Would Acetone make a good flushing agent? I have plenty on hand as well as compressed air. I need to flush out the old mineral oil from the factory evaporator. I have removed the POA and the TXV so I just need to clean it out. I also have Asahiklin AK-225Asahiklin AK-225 in bulk quantities that we use for cleaning and degreasing sensitive electronic components. I also have a grip of Isopropanol.
Which of these would you use?
You need to evaluate the Chemical compatibility with HNBR (seals), Nylon (barrier hoses), and Aluminum (components).
Acetone eats HNBR.
The AK-225 is a HCFC; using this for A/C flushing and releasing could be illegal.
Isopropanol; stay away from alcohol based products for A/C flushing.
Acetone & compressed air is a bad plan in this application, and most others too.
Since this is a metal part, the elastomer issue is not a problem. The AK-225 is recomended for a final flush, but is too mild for some applications.
I would use a flush of mineral spirits or stoddard solvent first. I would fill the evaporator with the solvent, close it & let it stand for a while - overnight is good. Drain the solvent from the evaporator.
Plumb a length of hose from the evaporator to a suitable "catch can" - a 5 gallon bucket with a lid is good. Blow the remaining solvent out with plenty of air - make up a fitting that will allow full air flow. I use a coupling that matches my air hose, a length of rubber hose & a couple of clamps. The idea is to get 20 to 30 cfm of flow through the evaporator. A rubber tip blow gun is a waste of time - it makes plenty of noise, but does not build high velocities inside the evaporator. Better to use short blasts of high flow, and this works well even with a small compressor - just dump the tank a couple of times.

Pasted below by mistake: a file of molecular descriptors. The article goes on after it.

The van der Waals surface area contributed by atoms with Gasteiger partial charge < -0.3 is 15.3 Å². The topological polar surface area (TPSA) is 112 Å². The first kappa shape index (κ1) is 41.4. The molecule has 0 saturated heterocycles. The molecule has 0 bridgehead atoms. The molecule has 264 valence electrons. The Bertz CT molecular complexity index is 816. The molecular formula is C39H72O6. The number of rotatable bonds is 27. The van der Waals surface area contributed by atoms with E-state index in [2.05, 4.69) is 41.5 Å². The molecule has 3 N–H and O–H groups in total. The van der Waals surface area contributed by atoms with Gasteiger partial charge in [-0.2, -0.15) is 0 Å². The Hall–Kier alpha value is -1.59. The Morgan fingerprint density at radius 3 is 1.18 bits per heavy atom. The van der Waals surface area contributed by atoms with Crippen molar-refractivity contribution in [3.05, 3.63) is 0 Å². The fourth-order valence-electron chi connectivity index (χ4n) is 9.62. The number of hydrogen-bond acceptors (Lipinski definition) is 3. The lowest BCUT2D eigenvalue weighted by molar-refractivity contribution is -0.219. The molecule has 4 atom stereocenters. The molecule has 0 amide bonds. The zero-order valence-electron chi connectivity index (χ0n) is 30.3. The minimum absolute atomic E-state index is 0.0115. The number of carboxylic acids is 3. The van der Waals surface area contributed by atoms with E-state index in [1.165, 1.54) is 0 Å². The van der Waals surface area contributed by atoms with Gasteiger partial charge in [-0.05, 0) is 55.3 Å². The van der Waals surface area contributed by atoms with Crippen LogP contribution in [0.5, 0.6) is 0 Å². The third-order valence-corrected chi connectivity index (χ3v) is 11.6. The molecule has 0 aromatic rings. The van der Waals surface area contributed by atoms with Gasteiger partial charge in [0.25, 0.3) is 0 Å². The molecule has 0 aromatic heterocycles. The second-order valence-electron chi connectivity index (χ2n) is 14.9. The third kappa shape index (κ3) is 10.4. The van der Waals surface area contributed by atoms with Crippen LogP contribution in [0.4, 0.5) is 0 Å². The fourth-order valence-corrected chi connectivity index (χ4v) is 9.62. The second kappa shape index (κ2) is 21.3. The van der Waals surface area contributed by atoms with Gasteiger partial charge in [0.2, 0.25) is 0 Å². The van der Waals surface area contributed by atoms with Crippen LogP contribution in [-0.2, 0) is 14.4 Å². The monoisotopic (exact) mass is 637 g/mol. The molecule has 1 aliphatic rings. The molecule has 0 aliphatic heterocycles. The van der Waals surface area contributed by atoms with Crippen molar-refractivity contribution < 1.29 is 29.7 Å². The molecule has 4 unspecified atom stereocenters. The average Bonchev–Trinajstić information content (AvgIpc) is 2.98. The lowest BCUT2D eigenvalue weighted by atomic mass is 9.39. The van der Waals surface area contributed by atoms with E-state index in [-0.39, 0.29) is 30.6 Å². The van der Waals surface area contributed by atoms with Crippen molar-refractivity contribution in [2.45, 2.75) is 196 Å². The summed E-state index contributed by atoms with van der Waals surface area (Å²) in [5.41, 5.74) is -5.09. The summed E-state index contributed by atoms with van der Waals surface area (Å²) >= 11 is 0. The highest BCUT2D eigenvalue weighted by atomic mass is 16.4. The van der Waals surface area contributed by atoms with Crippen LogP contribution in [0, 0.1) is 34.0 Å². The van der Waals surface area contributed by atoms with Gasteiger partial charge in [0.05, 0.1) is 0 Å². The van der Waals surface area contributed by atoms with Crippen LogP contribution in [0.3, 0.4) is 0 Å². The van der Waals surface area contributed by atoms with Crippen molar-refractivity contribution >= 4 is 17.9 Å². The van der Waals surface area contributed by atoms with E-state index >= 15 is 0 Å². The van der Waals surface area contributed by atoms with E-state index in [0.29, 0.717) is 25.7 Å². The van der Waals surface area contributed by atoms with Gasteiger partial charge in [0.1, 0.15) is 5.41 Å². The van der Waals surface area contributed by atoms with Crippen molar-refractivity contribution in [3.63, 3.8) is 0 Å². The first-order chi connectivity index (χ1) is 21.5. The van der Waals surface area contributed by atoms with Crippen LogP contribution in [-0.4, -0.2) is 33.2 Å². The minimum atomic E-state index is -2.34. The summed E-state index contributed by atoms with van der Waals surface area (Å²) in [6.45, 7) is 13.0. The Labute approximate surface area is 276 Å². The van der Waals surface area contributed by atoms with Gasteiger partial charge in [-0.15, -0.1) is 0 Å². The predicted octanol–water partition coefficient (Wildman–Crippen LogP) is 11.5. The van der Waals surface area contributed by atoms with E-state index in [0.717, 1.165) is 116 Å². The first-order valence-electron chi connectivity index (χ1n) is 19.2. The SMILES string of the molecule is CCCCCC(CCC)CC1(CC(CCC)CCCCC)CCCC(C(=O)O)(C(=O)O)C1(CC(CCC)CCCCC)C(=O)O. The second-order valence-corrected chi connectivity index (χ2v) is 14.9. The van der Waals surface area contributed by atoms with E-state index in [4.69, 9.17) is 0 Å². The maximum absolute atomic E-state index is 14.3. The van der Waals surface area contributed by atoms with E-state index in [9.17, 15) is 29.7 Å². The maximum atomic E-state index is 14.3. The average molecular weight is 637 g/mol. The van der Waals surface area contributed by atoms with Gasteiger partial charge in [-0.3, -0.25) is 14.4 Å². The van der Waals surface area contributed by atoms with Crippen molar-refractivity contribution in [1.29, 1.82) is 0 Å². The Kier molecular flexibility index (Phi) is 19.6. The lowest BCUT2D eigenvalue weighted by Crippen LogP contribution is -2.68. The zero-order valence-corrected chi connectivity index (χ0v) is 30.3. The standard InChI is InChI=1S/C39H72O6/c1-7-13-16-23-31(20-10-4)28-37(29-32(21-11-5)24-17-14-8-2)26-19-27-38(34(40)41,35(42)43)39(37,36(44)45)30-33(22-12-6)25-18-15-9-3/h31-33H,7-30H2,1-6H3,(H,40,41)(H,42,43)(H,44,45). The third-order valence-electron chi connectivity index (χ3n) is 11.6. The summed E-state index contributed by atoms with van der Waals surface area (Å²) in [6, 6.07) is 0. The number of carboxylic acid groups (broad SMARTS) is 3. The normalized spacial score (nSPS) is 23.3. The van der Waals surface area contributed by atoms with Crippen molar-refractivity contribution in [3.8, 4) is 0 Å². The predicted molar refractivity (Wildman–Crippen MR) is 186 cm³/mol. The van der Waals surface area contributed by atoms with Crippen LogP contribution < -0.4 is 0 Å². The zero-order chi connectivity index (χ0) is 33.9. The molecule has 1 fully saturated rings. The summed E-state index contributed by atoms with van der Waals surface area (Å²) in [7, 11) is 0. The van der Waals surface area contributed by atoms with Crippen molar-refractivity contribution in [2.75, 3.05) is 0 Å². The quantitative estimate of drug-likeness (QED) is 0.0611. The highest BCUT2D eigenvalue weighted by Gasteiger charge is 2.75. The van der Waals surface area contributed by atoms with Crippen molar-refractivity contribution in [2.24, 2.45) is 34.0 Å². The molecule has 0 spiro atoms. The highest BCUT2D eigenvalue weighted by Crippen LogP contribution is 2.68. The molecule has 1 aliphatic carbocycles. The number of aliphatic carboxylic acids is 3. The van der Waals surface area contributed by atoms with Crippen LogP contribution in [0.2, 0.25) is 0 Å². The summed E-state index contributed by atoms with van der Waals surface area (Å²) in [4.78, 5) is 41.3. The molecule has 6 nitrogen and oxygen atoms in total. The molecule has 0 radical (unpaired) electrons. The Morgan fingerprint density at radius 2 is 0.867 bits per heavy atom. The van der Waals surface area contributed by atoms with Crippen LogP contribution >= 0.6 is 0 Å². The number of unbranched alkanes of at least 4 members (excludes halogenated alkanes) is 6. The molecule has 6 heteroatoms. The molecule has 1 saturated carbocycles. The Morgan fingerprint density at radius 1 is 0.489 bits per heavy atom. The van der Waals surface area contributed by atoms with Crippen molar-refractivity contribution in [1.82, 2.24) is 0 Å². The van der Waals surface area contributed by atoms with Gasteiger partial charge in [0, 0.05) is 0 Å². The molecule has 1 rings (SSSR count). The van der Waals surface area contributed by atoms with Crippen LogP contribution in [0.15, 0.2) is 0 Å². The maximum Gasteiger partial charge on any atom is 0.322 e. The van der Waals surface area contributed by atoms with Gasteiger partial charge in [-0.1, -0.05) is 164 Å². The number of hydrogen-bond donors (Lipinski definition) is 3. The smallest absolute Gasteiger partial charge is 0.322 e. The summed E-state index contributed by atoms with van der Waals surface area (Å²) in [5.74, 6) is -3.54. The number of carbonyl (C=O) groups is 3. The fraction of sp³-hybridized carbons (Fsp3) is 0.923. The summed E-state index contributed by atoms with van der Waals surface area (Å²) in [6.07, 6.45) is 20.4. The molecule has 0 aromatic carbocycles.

Once you have blasted the air through the evaporator, follow up with the AK-225. Use a few ounces, and blow it through the same way. Be sure to dispose of the AK-225 in a proper manner.
"Among the many misdeeds of the British rule in India, history will look upon the act of depriving a whole nation of arms, as the blackest."
~ Mahatma Gandhi, Gandhi, An Autobiography, M. K. Gandhi, page 446.
I took a lot of heat recently by using isopropyl alcohol 70% as a flush agent, even though I have done this for several years with no issues. I chose the product on the recommendation of another shop due to this being an environmentally friendly product along with providing good results.
Since the product does contain 30% water, we use a good long blast of shop air afterwards followed by a flash period (to evaporate whatever is left). Then, shop air again.
Before adding any refrigerant or oil, a long vacuum is pulled.
Because of all of the ruckus here, I've switched over to isopropyl alcohol 91%. The 91% is stronger and contains less water. However, I caution you, this product is flammable and you must exercise extreme caution when flushing.
You are never going to get a system clinically clean because there is simply too much foreign material in the environment. A good flush with isopropyl alcohol will get the system clean. You can't simply jamb it together in the next 15 minutes. You'll have to force shop air through to remove any remaining moisture.
Grove Automotive Group, Inc.
An Alabama Corporation
You have got to use something you know, trust, and works for you; and there is a huge amount of differing products available, that each one of us has had individual success and failures with. Some of the analysis given here is chemistry related, but mostly its our opinions and success stories.
IMHO, your success comes from your diligence and understanding of the need to remove the flushing agent. The ruckus about water is because we all know its not good for water to be in the system. The ruckus about alcohol is related to its affinity to corrode aluminum and form acids. These opinions/facts are based upon what problems these products could create if left in the system. Again I say; you mitigate, if not completely eliminate these issues with your diligence to remove.
B. is absolutely correct in his analysis that elastomer compatibly issues are irrelevant as this is a metal part we are cleaning.